Affects prey of target species


                                    Krill near Antarctica


Fishing can impact non-target species


                                    Pacific squid drift nets and incidental catch

                                                1989 season:

                                                            500 turtles

                                                            4,000 northern fur seals

                                                            14,000 albatrosses

                                                            24,000 dolphins

                                                            186,000 dark shearwaters

                                                            228,000 skipjack tunas

                                                            1,163,000 blue sharks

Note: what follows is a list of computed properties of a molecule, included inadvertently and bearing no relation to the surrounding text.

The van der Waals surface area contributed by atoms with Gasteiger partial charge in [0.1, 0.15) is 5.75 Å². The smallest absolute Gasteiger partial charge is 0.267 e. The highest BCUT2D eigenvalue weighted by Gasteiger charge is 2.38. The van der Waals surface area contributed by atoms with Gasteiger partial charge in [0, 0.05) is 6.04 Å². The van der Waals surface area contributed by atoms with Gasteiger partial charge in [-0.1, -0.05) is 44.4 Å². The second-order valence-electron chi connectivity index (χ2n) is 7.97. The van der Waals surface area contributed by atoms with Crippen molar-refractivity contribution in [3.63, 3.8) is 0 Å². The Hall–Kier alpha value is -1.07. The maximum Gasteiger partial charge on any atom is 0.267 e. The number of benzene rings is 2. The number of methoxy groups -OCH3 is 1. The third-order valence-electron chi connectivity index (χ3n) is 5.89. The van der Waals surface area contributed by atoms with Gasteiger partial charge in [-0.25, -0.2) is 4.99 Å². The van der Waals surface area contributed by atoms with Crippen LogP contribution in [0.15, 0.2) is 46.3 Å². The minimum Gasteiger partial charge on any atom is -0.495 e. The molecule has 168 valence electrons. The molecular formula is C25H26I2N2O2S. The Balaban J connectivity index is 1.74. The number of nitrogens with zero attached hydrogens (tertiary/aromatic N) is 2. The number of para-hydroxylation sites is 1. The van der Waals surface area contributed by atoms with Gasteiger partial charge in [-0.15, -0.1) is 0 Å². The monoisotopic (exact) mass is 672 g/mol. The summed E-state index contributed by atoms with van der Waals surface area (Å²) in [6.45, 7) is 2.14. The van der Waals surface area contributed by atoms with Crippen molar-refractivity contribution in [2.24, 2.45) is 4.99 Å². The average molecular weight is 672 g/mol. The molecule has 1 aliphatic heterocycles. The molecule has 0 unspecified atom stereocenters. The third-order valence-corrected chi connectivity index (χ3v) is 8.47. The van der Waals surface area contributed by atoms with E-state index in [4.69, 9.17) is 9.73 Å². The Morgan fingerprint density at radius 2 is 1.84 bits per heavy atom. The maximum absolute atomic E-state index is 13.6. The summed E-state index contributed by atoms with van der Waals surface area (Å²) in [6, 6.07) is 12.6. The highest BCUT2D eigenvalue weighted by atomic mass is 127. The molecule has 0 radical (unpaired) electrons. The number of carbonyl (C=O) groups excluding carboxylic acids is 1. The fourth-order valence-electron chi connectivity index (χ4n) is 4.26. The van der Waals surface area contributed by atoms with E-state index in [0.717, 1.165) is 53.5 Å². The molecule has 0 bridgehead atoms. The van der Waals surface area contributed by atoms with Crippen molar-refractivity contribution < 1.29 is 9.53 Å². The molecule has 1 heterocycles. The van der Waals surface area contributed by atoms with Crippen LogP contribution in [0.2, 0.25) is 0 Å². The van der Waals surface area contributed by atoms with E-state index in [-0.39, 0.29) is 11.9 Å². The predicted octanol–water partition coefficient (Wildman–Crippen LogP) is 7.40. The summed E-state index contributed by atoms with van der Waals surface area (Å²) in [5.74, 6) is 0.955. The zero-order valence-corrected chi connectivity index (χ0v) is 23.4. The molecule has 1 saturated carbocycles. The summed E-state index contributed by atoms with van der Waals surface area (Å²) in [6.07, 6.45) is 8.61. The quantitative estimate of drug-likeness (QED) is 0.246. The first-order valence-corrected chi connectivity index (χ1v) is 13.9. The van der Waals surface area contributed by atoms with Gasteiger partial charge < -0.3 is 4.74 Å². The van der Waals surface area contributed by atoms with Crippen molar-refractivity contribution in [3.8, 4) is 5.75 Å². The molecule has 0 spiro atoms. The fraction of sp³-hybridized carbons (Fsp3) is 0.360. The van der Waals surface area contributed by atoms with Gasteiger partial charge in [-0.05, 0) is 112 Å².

1,377,000 albacores

                                                            31,748,000 pomfrets

                                    Pacific yellowfin tuna fishery in 1960s

                                                            200,000 to 500,000 dolphins

                                    Ghost fishing (abandoned gear or nets)


Overfishing – fishing harder than needed

        It is probable that we could catch more fish with less effort in most fisheries


            Maximum sustained yield (MSY)

                        maximum tonnage of organisms that could be taken from a harvested

                        population each year without eventually destroying the population


                        measured in metric tons (tonnes)

            Catch per unit effort (CPUE)